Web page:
See the group’s 2022 report: https://milwaukeewomeninc.org/milwaukee-women-inc-releases-2022-research-report/
— The state began more than 700 new federally funded transportation projects in the first year of the Bipartisan Infrastructure Law, according to the American Road & Transportation Builders Association.
In fiscal year 2022, the state used $957.6 million in federal highway and bridge formula funds for these projects, the organization says in a release. Its report draws from U.S. Treasury Department data through the end of September.
Of those projects, the ARTBA says the five largest are: a $79.7 million project on the I-43 North South Freeway; a $39 million project on the same freeway; a $28.3 million project on the section of I-41 running from Appleton to De Pere; an $18.6 million construction effort on IH 94; and a $17.3 bridge maintenance and resurfacing project on IH 43 North South Freeway.
See the full report: https://www.artba.org/economics/highway-dashboard-iija/
— The state chapter of the National Federation of Independent Business is touting the importance of this year’s “Small Business Saturday.”
Taking place this weekend after Thanksgiving, the national event has been held every year since 2010 as a way to attract more local spending at small businesses throughout the country.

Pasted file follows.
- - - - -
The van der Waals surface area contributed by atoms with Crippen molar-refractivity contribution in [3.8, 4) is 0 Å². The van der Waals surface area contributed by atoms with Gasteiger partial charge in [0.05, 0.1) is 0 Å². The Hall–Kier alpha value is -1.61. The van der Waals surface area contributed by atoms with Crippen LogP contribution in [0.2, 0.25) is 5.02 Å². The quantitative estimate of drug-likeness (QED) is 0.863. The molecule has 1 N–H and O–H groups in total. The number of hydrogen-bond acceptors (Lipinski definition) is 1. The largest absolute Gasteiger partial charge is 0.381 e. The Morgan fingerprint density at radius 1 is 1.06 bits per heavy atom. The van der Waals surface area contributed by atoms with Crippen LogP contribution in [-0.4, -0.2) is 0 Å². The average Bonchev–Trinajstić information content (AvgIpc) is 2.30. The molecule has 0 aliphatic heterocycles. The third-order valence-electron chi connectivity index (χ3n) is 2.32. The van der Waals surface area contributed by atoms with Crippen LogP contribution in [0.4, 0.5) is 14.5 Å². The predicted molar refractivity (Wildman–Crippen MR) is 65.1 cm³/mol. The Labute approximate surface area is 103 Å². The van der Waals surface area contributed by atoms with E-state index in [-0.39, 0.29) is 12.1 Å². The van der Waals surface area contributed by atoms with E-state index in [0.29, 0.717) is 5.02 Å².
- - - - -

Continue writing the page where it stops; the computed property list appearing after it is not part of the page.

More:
Bill Smith, NFIB state director in Wisconsin, warns that many small business owners in the state “may not make it” due to the workforce shortage and other financial challenges.
“Our small business owners got through the worst of the pandemic only to face supply chain issues and inflation that’s driving up the cost of everything they need to run their business,” he said in the group’s release, adding that “Main Street shops and restaurants need customers every day of the year, not just on Small Business Saturday.”
— The Evers administration says Wisconsin is in the “strongest position in state history,” including a record surplus of nearly $6.6 billion to end this fiscal year.
The administration is also projecting $1.5 billion in revenue growth over the next two years in its first look at the 2023-25 biennium. Between the surplus and additional tax collections, the state would be in position to fund every single agency request over the next two years — something that never happens — and still have $4.4 billion left in the general fund.